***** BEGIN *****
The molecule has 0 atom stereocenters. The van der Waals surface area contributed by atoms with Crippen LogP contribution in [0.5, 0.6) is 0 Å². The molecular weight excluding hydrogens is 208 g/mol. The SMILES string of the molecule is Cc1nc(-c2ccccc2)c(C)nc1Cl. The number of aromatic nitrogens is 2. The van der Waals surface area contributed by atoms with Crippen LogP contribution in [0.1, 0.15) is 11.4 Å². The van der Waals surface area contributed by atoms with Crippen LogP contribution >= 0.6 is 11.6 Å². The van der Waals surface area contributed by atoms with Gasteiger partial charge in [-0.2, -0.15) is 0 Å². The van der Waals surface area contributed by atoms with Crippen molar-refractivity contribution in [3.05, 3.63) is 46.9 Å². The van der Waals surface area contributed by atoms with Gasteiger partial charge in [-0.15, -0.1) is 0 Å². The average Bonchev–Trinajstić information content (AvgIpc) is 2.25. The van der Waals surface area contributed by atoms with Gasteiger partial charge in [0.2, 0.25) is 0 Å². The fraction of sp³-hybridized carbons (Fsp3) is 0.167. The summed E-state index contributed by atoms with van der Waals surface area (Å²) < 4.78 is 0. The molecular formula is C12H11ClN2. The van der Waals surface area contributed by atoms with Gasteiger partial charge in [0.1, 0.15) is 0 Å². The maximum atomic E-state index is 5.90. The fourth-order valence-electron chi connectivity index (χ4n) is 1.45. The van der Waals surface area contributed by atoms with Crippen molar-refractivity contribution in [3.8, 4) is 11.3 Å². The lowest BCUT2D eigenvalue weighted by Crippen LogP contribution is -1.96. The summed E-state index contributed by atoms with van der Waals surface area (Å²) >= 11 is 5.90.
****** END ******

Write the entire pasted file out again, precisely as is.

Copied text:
The molecule has 0 atom stereocenters. The van der Waals surface area contributed by atoms with Crippen LogP contribution in [0.5, 0.6) is 0 Å². The molecular weight excluding hydrogens is 208 g/mol. The SMILES string of the molecule is Cc1nc(-c2ccccc2)c(C)nc1Cl. The number of aromatic nitrogens is 2. The van der Waals surface area contributed by atoms with Crippen LogP contribution in [0.1, 0.15) is 11.4 Å². The van der Waals surface area contributed by atoms with Crippen LogP contribution >= 0.6 is 11.6 Å². The van der Waals surface area contributed by atoms with Gasteiger partial charge in [-0.2, -0.15) is 0 Å². The van der Waals surface area contributed by atoms with Crippen molar-refractivity contribution in [3.05, 3.63) is 46.9 Å². The van der Waals surface area contributed by atoms with Gasteiger partial charge in [-0.15, -0.1) is 0 Å². The average Bonchev–Trinajstić information content (AvgIpc) is 2.25. The van der Waals surface area contributed by atoms with Gasteiger partial charge in [0.2, 0.25) is 0 Å². The fraction of sp³-hybridized carbons (Fsp3) is 0.167. The summed E-state index contributed by atoms with van der Waals surface area (Å²) < 4.78 is 0. The molecular formula is C12H11ClN2. The van der Waals surface area contributed by atoms with Gasteiger partial charge in [0.1, 0.15) is 0 Å². The maximum atomic E-state index is 5.90. The fourth-order valence-electron chi connectivity index (χ4n) is 1.45. The van der Waals surface area contributed by atoms with Crippen molar-refractivity contribution in [3.8, 4) is 11.3 Å². The lowest BCUT2D eigenvalue weighted by Crippen LogP contribution is -1.96. The summed E-state index contributed by atoms with van der Waals surface area (Å²) >= 11 is 5.90.